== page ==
John Rizzo and I shared a path that goes back more than 50 years. We had parallel careers in the intelligence community and then in private practice at Steptoe & Johnson, but we first met as undergrads at Brown. John used to joke that this accounted for our good working relationship. The 1960s gave us each a bottomless fund of kompromat.
In fact, the real secret was John’s deep reserve of institutional wisdom disguised as tart irony. In this regard, John’s book, “Company Man,” is as true to the man as any memoir ever written. It captures his refusal to take himself too seriously while taking with utmost seriousness his responsibility to apply the law to intelligence operations. For decades he was the last word on what CIA operatives could and could not do within the law. He knew that these judgments were as much about political prognostication as about applying abstract principles of law, and that critics of the American intelligence agencies would always second-guess his conclusions.
So he clearly foresaw the political winds that would prevent his formal promotion to CIA general counsel, though he had probably been the agency’s de facto top lawyer longer than anyone who actually held the title. He knew that using harsh interrogation techniques would sooner or later make the agency vulnerable to claims of lawlessness and torture. He may not have been convinced that the techniques in question would be crucial to preventing another attack or defeating Al-Qaeda, but he was clear that the final call should not be made by lawyers. He threw everything into the effort to give the nation’s leaders room to make the decision, including, it turned out, his own reputation.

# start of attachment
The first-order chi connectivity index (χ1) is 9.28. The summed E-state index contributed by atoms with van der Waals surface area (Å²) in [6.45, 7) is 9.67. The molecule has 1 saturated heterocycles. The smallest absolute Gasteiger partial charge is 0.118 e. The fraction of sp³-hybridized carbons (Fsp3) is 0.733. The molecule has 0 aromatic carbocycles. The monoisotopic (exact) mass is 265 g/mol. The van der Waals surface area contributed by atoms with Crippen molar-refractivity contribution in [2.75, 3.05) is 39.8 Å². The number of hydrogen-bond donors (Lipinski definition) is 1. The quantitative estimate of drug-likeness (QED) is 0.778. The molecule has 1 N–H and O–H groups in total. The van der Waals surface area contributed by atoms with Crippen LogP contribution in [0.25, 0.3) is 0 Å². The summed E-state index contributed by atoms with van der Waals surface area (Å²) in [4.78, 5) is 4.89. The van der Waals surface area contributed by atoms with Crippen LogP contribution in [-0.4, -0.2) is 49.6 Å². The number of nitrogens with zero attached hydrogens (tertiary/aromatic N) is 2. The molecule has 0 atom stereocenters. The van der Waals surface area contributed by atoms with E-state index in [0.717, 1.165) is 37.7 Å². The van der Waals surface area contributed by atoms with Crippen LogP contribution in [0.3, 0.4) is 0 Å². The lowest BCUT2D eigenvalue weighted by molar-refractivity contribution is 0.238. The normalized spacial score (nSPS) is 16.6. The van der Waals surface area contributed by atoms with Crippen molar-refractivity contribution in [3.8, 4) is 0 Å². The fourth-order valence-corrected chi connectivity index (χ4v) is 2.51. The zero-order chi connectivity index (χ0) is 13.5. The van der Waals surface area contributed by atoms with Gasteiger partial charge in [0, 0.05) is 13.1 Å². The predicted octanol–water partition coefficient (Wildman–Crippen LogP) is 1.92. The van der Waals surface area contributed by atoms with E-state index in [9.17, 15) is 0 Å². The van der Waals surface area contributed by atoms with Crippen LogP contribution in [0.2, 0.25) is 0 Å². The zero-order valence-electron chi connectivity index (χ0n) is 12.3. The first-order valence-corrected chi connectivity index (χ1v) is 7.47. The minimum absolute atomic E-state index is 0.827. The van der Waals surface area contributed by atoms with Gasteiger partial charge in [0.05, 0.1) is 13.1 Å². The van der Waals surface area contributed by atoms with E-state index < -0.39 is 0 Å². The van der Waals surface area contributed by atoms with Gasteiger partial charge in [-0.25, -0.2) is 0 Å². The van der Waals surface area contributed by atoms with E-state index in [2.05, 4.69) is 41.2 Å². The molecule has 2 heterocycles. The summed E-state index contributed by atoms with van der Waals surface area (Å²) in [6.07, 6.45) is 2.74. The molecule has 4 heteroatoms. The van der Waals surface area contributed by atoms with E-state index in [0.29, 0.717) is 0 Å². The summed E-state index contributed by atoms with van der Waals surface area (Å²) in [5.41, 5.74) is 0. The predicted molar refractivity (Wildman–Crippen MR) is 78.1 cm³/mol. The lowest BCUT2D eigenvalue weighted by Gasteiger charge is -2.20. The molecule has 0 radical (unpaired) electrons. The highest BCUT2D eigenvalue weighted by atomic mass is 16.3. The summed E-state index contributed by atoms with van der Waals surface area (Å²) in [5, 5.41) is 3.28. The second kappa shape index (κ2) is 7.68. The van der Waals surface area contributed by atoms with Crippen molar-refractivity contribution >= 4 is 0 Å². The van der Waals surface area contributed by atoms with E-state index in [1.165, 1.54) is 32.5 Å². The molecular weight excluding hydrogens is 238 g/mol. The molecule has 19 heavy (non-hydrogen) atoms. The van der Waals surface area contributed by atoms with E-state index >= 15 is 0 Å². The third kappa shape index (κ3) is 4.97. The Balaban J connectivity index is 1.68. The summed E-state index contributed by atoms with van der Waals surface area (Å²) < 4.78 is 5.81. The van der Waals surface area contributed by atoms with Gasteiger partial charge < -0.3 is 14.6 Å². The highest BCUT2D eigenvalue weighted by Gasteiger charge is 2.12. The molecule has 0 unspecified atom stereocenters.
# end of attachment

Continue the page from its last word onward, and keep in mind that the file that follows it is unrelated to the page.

I never heard John complain about the outcome of that chapter in his career. He was disappointed but not surprised by the attacks on the agency or on him. I think he was satisfied that he’d done his best to protect his institution from the kind of scandal that had engulfed it so often in the past. And events have largely proved him right.
He brought to that final chapter the same gentle humor that stirred realism into all his legal advice over the years. He even predicted—accurately—that his critics would use his obituary to get in a few last kicks.
John’s irony was a bit like President Truman’s 1948 “Give ’em hell, Harry” campaign. Truman insisted, “I never did give them hell. I just told the truth, and they thought it was hell.” So it was with John Rizzo. He just told the truth, and everyone treated it as humor.
I’m going to miss that. Just days before his death, John and I were exchanging messages about tricky intelligence law issues. His vision of how politics and law would shape the answer was as clear and humor-tinged as ever. But some hard truths cannot be softened by irony. The death of John’s wife, Sharon, in April of this year was one. If the official cause of his death was a heart attack, the more accurate cause was a broken heart. In the end, even knowing that he’d done his duty as he saw it was not enough to keep him going.
That’s true of us all, of course. The British political leader Enoch Powell once said that all political careers end in defeat. Certainly all public lives end in death. What matters is not the ending but the doing. Judged in that light, John’s is a life to be proud of.